However, India’s National Family Health Household Survey shows that in some states of India, like Nagaland and Bihar, only half of the pregnant women have an antenatal visit in the first trimester of pregnancy. India’s national average was 70%. Similarly, the lowest rate of mothers who had made at least four antenatal care visits was in Nagaland (21%) followed by Bihar (53%), while the national average was 58%.

Prompt HIV diagnosis is a critical entry point to access services for reducing the risk of vertical transmission. Eighty four per cent of pregnant women took an HIV test in 2021. While this is three times more than those who took a test in 2012-2013, the goal is to achieve at least 95% HIV testing of pregnant women in India.

Out of the 17 high HIV burden states covered in the study, 14 of them had less than 80% pregnant women getting tested for HIV. Many reported a much lower number of pregnant women getting an HIV test (52% to 75%).

Hospital-based birth

Nagaland also had the lowest rate of births in hospital, followed by Bihar, Manipur, Uttar Pradesh, and Mizoram (below the national average of 89%) as per the National Family Health Survey. While Tamu Nadu had the highest hospital-based child birth rate (99.6%), it had the lowest rate of vertical transmission (10%). Hospital-based child birth and full provision of antenatal care package is indeed key.

There were many states where the vertical transmission rate was estimated to be higher than the national average of 24%: it was more than 30% in Bihar, Delhi, Manipur, Nagaland, and Odisha. It was between 22–28% in Maharashtra, Mizoram and Uttar Pradesh.

At least two-thirds of vertical transmissions in Bihar, Maharashtra, Manipur, Nagaland and Odisha were estimated to be among HIV-positive mothers who did not receive antiretroviral therapy during pregnancy or breastfeeding. Andhra Pradesh, Delhi, Karnataka and Uttar Pradesh were other states where more than half of the vertical transmissions were among HIV-positive mothers who did not receive the treatment.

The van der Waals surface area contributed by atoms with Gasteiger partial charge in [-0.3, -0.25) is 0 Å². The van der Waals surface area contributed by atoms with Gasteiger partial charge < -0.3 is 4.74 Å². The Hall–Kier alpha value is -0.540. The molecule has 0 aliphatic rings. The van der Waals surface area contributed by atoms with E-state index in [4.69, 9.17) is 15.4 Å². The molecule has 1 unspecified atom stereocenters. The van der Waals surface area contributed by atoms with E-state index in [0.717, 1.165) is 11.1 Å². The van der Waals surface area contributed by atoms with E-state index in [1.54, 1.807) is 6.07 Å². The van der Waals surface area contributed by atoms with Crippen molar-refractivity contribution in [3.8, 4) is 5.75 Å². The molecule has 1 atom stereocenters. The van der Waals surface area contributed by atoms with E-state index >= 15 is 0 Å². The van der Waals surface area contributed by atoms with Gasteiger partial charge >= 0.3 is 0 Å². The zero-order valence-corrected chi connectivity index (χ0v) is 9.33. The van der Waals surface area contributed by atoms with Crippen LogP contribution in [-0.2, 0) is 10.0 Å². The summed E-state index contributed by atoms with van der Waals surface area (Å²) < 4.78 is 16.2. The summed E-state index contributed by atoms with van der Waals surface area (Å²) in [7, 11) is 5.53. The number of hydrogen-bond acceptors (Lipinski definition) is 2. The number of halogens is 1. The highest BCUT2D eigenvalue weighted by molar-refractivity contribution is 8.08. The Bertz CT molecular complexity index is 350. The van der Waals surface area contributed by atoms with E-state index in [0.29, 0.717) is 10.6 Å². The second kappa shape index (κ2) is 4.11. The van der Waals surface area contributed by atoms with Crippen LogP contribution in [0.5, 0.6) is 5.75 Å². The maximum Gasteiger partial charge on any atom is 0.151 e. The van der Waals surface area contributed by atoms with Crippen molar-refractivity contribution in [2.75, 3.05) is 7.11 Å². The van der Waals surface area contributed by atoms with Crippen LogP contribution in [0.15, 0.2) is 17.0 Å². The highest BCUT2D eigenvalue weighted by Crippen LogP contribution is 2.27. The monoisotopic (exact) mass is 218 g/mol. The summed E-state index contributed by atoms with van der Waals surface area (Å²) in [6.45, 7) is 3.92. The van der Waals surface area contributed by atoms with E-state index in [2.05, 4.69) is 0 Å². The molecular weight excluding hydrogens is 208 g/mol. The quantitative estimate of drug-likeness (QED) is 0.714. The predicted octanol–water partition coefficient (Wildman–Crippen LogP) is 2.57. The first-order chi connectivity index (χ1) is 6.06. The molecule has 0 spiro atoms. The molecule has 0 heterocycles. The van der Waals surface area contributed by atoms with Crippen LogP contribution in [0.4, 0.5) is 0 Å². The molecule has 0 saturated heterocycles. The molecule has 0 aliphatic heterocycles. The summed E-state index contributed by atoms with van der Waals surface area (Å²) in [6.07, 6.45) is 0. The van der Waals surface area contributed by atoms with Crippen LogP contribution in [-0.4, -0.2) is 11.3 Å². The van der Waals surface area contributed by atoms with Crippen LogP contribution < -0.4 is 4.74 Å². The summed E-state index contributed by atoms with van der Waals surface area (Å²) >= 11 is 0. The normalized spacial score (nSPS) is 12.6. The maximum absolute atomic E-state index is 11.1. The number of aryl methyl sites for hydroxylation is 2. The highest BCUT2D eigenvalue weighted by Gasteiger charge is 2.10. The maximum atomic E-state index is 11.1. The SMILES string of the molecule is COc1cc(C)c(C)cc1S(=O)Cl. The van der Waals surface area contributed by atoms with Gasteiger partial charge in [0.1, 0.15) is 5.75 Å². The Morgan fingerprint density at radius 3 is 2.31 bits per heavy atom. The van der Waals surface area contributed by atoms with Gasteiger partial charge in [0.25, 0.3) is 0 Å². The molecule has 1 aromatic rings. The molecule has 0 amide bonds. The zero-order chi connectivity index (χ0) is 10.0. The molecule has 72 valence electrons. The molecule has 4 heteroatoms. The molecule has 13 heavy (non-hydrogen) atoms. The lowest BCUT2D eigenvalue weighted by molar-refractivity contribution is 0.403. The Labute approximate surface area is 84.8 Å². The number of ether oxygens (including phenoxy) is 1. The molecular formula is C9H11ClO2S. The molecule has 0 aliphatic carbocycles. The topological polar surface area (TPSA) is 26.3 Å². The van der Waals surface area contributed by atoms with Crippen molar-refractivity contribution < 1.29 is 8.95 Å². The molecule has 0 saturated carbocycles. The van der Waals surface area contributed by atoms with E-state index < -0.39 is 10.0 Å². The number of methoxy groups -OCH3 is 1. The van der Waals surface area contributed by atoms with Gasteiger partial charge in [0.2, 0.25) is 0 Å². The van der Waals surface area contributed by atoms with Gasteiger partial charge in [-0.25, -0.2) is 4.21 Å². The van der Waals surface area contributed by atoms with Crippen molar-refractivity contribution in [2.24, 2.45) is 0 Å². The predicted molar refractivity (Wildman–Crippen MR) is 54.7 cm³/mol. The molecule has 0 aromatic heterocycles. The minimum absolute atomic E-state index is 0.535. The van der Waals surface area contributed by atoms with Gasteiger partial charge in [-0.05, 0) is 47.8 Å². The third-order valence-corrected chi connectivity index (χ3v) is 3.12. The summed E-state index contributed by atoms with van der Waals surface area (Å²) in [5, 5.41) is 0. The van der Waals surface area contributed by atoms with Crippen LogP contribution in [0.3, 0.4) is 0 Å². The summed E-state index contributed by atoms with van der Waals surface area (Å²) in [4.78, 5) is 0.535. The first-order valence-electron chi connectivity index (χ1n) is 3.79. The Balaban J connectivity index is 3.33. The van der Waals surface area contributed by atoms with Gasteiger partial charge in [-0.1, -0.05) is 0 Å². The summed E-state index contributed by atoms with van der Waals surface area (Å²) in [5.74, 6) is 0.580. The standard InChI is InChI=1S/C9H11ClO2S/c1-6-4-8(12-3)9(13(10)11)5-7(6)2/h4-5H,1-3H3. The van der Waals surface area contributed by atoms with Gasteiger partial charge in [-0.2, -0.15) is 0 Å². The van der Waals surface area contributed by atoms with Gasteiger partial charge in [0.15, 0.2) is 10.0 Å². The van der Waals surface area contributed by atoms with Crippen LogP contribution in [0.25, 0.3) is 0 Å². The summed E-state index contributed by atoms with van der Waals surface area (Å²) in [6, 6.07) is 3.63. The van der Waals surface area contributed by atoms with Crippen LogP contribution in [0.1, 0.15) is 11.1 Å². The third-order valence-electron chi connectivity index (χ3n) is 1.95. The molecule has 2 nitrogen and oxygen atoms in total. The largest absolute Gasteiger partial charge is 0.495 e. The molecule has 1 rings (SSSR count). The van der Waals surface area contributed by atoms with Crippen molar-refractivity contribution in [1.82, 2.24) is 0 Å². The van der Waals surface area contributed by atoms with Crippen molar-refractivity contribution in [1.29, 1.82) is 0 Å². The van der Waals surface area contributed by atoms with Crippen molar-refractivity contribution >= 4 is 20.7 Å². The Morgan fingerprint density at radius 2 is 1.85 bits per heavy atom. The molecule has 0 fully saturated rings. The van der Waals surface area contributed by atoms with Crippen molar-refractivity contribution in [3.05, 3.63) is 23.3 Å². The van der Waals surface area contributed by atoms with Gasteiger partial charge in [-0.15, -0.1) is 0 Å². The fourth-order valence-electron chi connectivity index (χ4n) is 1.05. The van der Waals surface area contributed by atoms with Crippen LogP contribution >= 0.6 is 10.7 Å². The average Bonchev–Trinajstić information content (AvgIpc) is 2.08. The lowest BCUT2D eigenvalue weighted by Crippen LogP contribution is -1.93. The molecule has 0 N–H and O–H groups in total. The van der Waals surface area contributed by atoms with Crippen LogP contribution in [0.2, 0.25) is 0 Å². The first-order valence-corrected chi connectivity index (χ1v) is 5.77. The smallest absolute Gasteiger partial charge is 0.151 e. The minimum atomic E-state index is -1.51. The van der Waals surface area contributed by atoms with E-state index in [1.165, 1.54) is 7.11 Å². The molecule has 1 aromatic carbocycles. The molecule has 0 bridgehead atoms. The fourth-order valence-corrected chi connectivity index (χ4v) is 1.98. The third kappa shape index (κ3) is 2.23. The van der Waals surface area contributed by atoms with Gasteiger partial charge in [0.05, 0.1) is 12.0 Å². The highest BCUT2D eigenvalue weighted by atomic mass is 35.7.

“We have been able to increase the number of hospital-based deliveries,” Dr Mehendale told aidsmap. “But does that mean that we have been able to increase the coverage of antenatal care services also? I think that is where the gap exists.”

Repeat HIV testing

It is estimated that 18% of all vertical transmissions in India involve mothers who acquired HIV during pregnancy (3.7%) or breastfeeding (14.7%). The World Health Organization recommendation of repeat HIV testing during pregnancy and breastfeeding should be implemented as the risk of vertical transmission is highest among those women who get infected during this period – as high as a 27% risk when mothers acquire HIV while breastfeeding. Offering HIV testing only once during pregnancy is not enough.

The study authors stress this point: “Studies in diverse settings, including in India, have demonstrated repeat HIV testing in the third trimester, during labour and/or during breastfeeding among women who tested HIV negative in the first test as a cost-effective strategy.”

Syphilis testing

The Indian government’s goal is to eliminate vertical transmission of both HIV and syphilis by 2025. Syphilis in pregnancy can result in stillbirth, early neonatal death, delivery before the due time, or birth of a baby with low weight or serious neonatal infection. However, syphilis testing rates are lower than HIV testing rates among pregnant women in India: around 60% in 2021- 2022, which has gone up to 71% in 2022-2023. So, syphilis testing needs to catch up too.

Dr Mehendale told aidsmap that the vertical transmission rate in India has further dipped from 24% in 2021 to 19.9% in 2022. But to bring it down to below 5% for eliminating vertical transmission will require full and effective implementation of the entire package of antenatal care services nationwide – and tailored policy and interventions for each of the high HIV burden states, as informed by the study.


Kumar P et al. Augmenting progress on the elimination of vertical transmissions of HIV in India: Insights from Spectrum-based HIV burden estimations. PLOS Global Public Health 3(8): e0002270, 2023 (open access).